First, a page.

“My throat is killing me” was the first thing Mr. Jones said on seeing me in the office on Monday. He had developed a sore throat on Friday of the past week, and after suffering through the weekend and not improving, he broke down and made an appointment. While he wasn't sure what I could offer him – he didn't think he had strep throat1 - he was miserable and subconsciously hoped I might give him an antibiotic anyway and he would get better sooner. He wanted relief. Swallowing was still exceptionally painful and, while he admitted loving ice cream, he was clearly tired of eating only ice cream.
I could sense his frustration, but before falsely raising his expectations for antibiotics and disappointing him further I felt compelled to tell him that, while I would do the best I could to help him feel better, antibiotics at that point would unlikely shorten the course even if he had strep throat.
“Thanks Doc,” Mr. Jones joked, feigning for the door before sitting back down.
I explained that strep throat generally resolves on its own within five days (more than a week is unusual), and in the few studies suggesting that antibiotics can shorten the course (only by a day or two), antibiotics were started within the first forty-eight hours of symptoms.
I reassured Mr. Jones, though, that all hope was not lost and that there are in fact potential benefits to being diagnosed late with strep throat and delaying the start of antibiotics. Studies suggest that starting antibiotics late, at least two days after the onset of symptoms, is actually associated with a much lower risk of its recurrence during the same strep season.
“So I'm better off not having started antibiotics?” Mr. Jones asked.
While guidelines do not recommend delaying antibiotics in strep throat, the theory behind doing so is to provide the body the time to better develop antibodies to the bacteria, a stronger immune reaction, and memory for protection the next time the person is exposed.
“Why bother then to take antibiotics at all?”
As discussed, antibiotics started early have the ability to shorten the course of strep throat. Antibiotics also decrease the transmission of strep throat to close contacts, including family members. Studies performed with penicillin (still considered the first line treatment for strep throat), show that patients are minimally contagious within twenty-four hours of starting antibiotics.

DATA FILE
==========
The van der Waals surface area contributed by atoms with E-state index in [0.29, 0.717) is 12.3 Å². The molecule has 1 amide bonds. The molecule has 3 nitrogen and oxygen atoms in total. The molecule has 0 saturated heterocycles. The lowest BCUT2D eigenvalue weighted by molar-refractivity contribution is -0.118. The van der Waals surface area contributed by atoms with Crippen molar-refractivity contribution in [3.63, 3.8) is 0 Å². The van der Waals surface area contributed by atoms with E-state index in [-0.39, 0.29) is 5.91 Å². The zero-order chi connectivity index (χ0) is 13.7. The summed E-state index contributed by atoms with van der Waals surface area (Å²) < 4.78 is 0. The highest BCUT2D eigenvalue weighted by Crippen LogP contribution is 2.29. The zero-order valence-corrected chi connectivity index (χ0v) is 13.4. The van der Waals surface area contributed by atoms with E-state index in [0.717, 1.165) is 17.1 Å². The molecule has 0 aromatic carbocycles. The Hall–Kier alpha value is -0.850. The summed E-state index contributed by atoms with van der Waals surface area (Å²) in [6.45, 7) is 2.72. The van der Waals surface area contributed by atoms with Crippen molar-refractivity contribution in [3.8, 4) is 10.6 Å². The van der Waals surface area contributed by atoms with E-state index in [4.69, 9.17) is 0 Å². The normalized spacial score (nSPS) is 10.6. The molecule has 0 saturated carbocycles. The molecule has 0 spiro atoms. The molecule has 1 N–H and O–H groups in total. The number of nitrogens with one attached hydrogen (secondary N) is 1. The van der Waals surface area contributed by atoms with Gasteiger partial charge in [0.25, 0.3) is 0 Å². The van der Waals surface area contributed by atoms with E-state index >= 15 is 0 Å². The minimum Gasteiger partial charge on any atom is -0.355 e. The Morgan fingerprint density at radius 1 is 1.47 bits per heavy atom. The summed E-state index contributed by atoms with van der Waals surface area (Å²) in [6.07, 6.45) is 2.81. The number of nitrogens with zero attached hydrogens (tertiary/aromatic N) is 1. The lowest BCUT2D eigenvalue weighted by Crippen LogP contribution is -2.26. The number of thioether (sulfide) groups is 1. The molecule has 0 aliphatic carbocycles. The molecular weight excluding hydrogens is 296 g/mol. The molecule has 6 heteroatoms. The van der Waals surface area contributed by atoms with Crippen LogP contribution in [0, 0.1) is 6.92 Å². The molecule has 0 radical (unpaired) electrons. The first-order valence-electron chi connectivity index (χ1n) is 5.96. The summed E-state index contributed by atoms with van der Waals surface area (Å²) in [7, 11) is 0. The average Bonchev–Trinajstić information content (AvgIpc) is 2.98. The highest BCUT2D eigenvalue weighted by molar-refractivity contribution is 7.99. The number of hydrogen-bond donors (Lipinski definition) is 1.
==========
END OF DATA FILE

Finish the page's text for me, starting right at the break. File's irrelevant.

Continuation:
The main reason for administering antibiotics in strep throat, however, is to prevent acute rheumatic fever. Acute rheumatic fever is an inflammatory, autoimmune (the body attacking itself) reaction that can develop in untreated strep throat. “…the immune system [normally] works by recognizing constant and variable patterns on ‘foreign’ materials and microbes that don’t originate in the host and targeting these invaders and the cells that harbor them for destruction and elimination.” (from A.B.’s entry “Biology of a Cure for HIV,”) In acute rheumatic fever the immune system confuses the patterns on the bacteria with those on tissues in the body, including the heart. Long term damage to the heart and heart valves are potential, severe complications of acute rheumatic fever. (The fear with a vaccine against strep throat, that the body will attack itself, is a large reason why such a vaccine is not yet available.)
Acute rheumatic fever is thankfully rare in the United States although it is more common worldwide. It primarily affects children between 5 and 15 years of age, but can infrequently strike adults, particularly those previously affected. Some people, due to the genetics of their immune systems, are more predisposed to rheumatic fever in the setting of certain ‘rheumatogenic’ strains of strep bacteria. (The reason for the age discrimination, therefore, may be that most adults predisposed to acute rheumatic fever have already revealed themselves as such as children.)
“Sounds scary, but you just said acute rheumatic fever is rare in the U.S., especially for an adult, and that strep throat will go away in a few days anyway. Again, I'm confused, why should I bother with antibiotics?”
Given the severity of potential complications of acute rheumatic fever, the benefits of antibiotics are thought to outweigh the risks. Amazingly, starting the antibiotics even up to nine days after the onset of symptoms (and by then the sore throat has likely already resolved) still prevents acute rheumatic fever. A study conducted on military recruits discovered the phenomenon.
There is the potential for other rare complications of strep throat in adults, such as an extension of the infection, scarlet fever and streptococcal toxic shock syndrome.
“Yes, but don't forget I'm not so sure I have strep,” Mr Jones added.
After discussing further with Mr. Jones his symptoms, examining him and ruling out potential complications, I had to agree that I didn't think he had strep throat. Not unexpectedly most sore throats are viral, and strep throat makes up maybe less than 10% (one in ten) of sore throats that present to doctors. Do we give antibiotics to everyone? (for further reading on the forces at play in administering antibiotics, "Antibiotics and the common cold")
Mr. Jones, however, had enough symptoms that I couldn't be sure that he didn't have strep throat, and I recommended we evaluate further. Even the most experienced doctors are notoriously unable to reliably diagnose who has strep throat by only history and exam.
How then do doctors evaluate sore throats and determine who has strep and who needs antibiotics? A blog entry for another day, but Mr. Jones ended up on throat culture having strep throat.
1Strep throat (streptococcal pharyngitis): an infection of the throat by a particular type of bacteria, Group A streptococcus.